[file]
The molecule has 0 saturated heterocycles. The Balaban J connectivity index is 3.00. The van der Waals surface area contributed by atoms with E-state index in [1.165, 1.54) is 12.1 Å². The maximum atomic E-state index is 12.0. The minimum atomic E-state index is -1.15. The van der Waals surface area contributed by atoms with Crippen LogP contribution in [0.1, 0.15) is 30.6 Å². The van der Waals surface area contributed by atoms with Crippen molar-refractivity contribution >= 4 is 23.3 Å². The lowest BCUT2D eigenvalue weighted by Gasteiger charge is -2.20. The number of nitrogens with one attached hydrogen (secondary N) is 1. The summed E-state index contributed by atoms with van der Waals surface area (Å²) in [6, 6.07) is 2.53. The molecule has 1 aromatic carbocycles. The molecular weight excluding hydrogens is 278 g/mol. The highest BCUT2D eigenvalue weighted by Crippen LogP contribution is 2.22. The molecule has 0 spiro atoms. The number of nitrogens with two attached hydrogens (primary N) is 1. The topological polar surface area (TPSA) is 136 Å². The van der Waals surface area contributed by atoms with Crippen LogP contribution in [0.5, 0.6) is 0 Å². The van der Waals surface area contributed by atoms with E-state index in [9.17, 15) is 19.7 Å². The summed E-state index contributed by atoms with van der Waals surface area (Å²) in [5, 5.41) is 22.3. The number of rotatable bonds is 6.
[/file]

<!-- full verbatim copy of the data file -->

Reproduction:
The molecule has 0 saturated heterocycles. The Balaban J connectivity index is 3.00. The van der Waals surface area contributed by atoms with E-state index in [1.165, 1.54) is 12.1 Å². The maximum atomic E-state index is 12.0. The minimum atomic E-state index is -1.15. The van der Waals surface area contributed by atoms with Crippen LogP contribution in [0.1, 0.15) is 30.6 Å². The van der Waals surface area contributed by atoms with Crippen molar-refractivity contribution >= 4 is 23.3 Å². The lowest BCUT2D eigenvalue weighted by Gasteiger charge is -2.20. The number of nitrogens with one attached hydrogen (secondary N) is 1. The summed E-state index contributed by atoms with van der Waals surface area (Å²) in [6, 6.07) is 2.53. The molecule has 1 aromatic carbocycles. The molecular weight excluding hydrogens is 278 g/mol. The highest BCUT2D eigenvalue weighted by Crippen LogP contribution is 2.22. The molecule has 0 spiro atoms. The number of nitrogens with two attached hydrogens (primary N) is 1. The topological polar surface area (TPSA) is 136 Å². The van der Waals surface area contributed by atoms with Crippen LogP contribution in [0.5, 0.6) is 0 Å². The van der Waals surface area contributed by atoms with E-state index in [9.17, 15) is 19.7 Å². The summed E-state index contributed by atoms with van der Waals surface area (Å²) in [5, 5.41) is 22.3. The number of rotatable bonds is 6.